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||Round The Red Lamp||Arthur Conan Doyle|
The Los Amigos Fiasco.
|Page 5 of 5||
It was monstrous and incredible, but there it was. There was no getting round it. The man was there talking when he ought to have been dead. We all sat staring in amazement, but United States Marshal Carpenter was not a man to be euchred so easily. He motioned the others to one side, so that the prisoner was left standing alone.
"Duncan Warner," said he, slowly, "you are here to play your part, and I am here to play mine. Your game is to live if you can, and my game is to carry out the sentence of the law. You've beat us on electricity. I'll give you one there. And you've beat us on hanging, for you seem to thrive on it. But it's my turn to beat you now, for my duty has to be done."
He pulled a six-shooter from his coat as he spoke, and fired all the shots through the body of the prisoner. The room was so filled with smoke that we could see nothing, but when it cleared the prisoner was still standing there, looking down in disgust at the front of his coat.
"Coats must be cheap where you come from," said he. "Thirty dollars it cost me, and look at it now. The six holes in front are bad enough, but four of the balls have passed out, and a pretty state the back must be in."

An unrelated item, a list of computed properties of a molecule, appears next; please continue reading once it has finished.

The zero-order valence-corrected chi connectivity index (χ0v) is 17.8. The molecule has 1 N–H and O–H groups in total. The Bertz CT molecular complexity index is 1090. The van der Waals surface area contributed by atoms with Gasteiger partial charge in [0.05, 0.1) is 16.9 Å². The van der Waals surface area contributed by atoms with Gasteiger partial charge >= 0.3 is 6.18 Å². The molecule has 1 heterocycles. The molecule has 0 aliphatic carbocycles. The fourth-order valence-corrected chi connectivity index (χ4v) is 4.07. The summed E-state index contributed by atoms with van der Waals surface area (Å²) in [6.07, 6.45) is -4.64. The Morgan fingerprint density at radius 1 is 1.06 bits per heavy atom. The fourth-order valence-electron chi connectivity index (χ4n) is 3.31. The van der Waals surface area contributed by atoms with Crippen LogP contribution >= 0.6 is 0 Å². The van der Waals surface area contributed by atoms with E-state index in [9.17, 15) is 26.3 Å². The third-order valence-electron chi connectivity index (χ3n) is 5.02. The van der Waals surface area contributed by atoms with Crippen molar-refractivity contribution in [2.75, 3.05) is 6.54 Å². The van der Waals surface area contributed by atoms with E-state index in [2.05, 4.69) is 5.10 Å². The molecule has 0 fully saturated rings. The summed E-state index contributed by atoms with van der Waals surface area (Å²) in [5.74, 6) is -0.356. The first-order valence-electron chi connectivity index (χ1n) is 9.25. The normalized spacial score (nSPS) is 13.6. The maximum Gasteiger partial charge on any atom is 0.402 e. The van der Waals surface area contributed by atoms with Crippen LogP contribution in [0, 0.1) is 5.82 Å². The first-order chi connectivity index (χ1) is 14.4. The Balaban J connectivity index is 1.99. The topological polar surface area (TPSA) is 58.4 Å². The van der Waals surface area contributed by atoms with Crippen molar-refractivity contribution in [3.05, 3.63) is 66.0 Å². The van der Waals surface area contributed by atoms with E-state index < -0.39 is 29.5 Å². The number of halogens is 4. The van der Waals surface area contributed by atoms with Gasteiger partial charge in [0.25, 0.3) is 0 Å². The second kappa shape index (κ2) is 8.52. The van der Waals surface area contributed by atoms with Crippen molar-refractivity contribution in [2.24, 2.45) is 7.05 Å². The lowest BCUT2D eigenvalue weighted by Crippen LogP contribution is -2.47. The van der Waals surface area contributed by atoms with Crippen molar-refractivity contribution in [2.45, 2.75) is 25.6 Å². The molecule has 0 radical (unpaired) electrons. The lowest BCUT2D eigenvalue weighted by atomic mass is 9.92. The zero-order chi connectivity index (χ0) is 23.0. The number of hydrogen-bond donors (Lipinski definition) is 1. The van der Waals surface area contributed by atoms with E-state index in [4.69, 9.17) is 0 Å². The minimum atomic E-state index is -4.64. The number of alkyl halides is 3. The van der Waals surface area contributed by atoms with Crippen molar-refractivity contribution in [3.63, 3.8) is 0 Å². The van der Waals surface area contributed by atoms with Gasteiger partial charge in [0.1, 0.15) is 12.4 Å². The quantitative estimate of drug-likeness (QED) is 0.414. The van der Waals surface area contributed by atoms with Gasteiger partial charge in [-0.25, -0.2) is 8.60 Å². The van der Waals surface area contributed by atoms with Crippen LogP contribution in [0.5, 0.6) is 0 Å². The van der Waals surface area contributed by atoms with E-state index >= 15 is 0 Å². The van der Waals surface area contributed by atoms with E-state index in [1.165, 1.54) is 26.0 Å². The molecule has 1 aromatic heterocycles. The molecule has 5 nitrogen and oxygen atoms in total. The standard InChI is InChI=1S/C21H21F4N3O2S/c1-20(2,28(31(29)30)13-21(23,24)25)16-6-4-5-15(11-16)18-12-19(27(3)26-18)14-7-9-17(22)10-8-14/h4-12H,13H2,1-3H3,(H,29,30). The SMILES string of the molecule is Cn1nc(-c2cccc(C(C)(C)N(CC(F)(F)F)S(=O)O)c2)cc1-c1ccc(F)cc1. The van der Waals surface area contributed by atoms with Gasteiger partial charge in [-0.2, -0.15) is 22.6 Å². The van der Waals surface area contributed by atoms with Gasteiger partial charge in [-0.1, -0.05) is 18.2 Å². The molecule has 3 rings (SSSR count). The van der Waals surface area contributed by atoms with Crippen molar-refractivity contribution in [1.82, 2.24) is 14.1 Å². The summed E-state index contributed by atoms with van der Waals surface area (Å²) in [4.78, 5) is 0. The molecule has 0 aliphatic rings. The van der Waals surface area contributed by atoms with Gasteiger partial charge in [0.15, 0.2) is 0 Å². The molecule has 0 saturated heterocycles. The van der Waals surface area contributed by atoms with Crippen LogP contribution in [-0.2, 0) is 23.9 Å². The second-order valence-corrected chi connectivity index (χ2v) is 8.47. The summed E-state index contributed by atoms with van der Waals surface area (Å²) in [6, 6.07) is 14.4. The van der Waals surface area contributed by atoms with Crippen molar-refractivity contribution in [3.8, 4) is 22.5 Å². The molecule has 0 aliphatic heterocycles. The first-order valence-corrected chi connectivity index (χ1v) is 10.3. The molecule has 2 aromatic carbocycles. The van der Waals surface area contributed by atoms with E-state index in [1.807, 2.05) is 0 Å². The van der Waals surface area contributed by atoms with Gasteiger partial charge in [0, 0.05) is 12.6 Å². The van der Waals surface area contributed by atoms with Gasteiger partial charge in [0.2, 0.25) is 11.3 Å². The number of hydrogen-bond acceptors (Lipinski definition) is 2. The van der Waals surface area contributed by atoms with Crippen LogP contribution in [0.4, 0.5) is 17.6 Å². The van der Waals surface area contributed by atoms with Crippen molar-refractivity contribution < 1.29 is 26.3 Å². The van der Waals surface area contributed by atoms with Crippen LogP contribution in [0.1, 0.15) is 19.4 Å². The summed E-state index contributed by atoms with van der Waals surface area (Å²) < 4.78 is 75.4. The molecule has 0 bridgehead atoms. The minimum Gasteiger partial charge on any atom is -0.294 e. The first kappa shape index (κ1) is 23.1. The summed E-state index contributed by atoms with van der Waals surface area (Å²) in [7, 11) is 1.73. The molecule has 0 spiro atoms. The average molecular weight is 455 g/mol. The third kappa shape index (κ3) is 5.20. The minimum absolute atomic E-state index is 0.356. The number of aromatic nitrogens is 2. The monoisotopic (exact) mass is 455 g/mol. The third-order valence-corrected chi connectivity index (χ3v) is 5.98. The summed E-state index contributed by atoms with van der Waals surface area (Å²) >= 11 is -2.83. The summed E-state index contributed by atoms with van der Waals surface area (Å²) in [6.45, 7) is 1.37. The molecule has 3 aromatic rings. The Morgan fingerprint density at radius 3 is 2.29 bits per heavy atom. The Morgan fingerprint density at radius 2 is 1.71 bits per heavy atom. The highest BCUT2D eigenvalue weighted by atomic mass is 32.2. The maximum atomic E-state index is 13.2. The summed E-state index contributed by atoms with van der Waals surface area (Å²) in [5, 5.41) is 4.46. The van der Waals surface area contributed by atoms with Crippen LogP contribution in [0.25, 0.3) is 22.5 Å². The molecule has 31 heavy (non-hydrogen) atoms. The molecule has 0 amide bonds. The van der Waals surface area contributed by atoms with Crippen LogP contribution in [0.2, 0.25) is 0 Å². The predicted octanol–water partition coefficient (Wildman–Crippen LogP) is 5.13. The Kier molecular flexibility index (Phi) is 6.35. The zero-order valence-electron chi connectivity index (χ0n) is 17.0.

The Marshal's revolver fell from his hand, and he dropped his arms to his sides, a beaten man.
"Maybe some of you gentlemen can tell me what this means," said he, looking helplessly at the committee.
Peter Stulpnagel took a step forward.
"I'll tell you all about it," said he.
"You seem to be the only person who knows anything."
"I AM the only person who knows anything. I should have warned these gentlemen; but, as they would not listen to me, I have allowed them to learn by experience. What you have done with your electricity is that you have increased this man's vitality until he can defy death for centuries."
"Yes, it will take the wear of hundreds of years to exhaust the enormous nervous energy with which you have drenched him. Electricity is life, and you have charged him with it to the utmost. Perhaps in fifty years you might execute him, but I am not sanguine about it."
"Great Scott! What shall I do with him?" cried the unhappy Marshal.
Peter Stulpnagel shrugged his shoulders.
"It seems to me that it does not much matter what you do with him now," said he.
"Maybe we could drain the electricity out of him again. Suppose we hang him up by the heels?"
"No, no, it's out of the question."
"Well, well, he shall do no more mischief in Los Amigos, anyhow," said the Marshal, with decision. "He shall go into the new gaol. The prison will wear him out."
"On the contrary," said Peter Stulpnagel, "I think that it is much more probable that he will wear out the prison."
It was rather a fiasco and for years we didn't talk more about it than we could help, but it's no secret now and I thought you might like to jot down the facts in your case-book.
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|Round The Red Lamp
Arthur Conan Doyle
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